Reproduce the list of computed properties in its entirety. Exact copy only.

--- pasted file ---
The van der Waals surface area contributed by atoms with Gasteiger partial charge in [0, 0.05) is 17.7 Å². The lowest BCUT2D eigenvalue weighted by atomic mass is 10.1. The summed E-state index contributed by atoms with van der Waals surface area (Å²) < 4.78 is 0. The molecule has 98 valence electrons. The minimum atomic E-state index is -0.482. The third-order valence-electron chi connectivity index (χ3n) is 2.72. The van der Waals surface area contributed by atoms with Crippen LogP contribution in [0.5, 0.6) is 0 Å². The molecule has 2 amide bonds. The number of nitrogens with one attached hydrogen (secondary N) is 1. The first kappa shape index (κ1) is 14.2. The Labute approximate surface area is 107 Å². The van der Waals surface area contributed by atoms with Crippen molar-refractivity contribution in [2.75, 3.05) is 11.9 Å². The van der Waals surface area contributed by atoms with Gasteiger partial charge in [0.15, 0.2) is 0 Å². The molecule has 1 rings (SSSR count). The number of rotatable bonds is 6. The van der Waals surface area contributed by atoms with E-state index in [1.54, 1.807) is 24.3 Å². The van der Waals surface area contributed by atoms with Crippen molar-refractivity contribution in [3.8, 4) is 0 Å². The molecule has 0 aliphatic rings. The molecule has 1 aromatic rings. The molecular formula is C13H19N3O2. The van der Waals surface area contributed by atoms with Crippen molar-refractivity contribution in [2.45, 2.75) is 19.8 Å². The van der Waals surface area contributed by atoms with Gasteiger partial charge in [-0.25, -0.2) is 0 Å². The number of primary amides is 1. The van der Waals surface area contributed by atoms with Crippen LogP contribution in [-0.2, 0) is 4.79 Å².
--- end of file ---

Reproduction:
The van der Waals surface area contributed by atoms with Gasteiger partial charge in [0, 0.05) is 17.7 Å². The lowest BCUT2D eigenvalue weighted by atomic mass is 10.1. The summed E-state index contributed by atoms with van der Waals surface area (Å²) < 4.78 is 0. The molecule has 98 valence electrons. The minimum atomic E-state index is -0.482. The third-order valence-electron chi connectivity index (χ3n) is 2.72. The van der Waals surface area contributed by atoms with Crippen LogP contribution in [0.5, 0.6) is 0 Å². The molecule has 2 amide bonds. The number of nitrogens with one attached hydrogen (secondary N) is 1. The first kappa shape index (κ1) is 14.2. The Labute approximate surface area is 107 Å². The van der Waals surface area contributed by atoms with Crippen molar-refractivity contribution in [2.75, 3.05) is 11.9 Å². The van der Waals surface area contributed by atoms with Gasteiger partial charge in [0.15, 0.2) is 0 Å². The molecule has 1 rings (SSSR count). The number of rotatable bonds is 6. The van der Waals surface area contributed by atoms with E-state index in [1.54, 1.807) is 24.3 Å². The van der Waals surface area contributed by atoms with Crippen molar-refractivity contribution in [3.8, 4) is 0 Å². The molecule has 0 aliphatic rings. The molecule has 1 aromatic rings. The molecular formula is C13H19N3O2. The van der Waals surface area contributed by atoms with Crippen molar-refractivity contribution in [2.45, 2.75) is 19.8 Å². The van der Waals surface area contributed by atoms with Gasteiger partial charge in [-0.25, -0.2) is 0 Å². The number of primary amides is 1. The van der Waals surface area contributed by atoms with Crippen LogP contribution in [-0.2, 0) is 4.79 Å².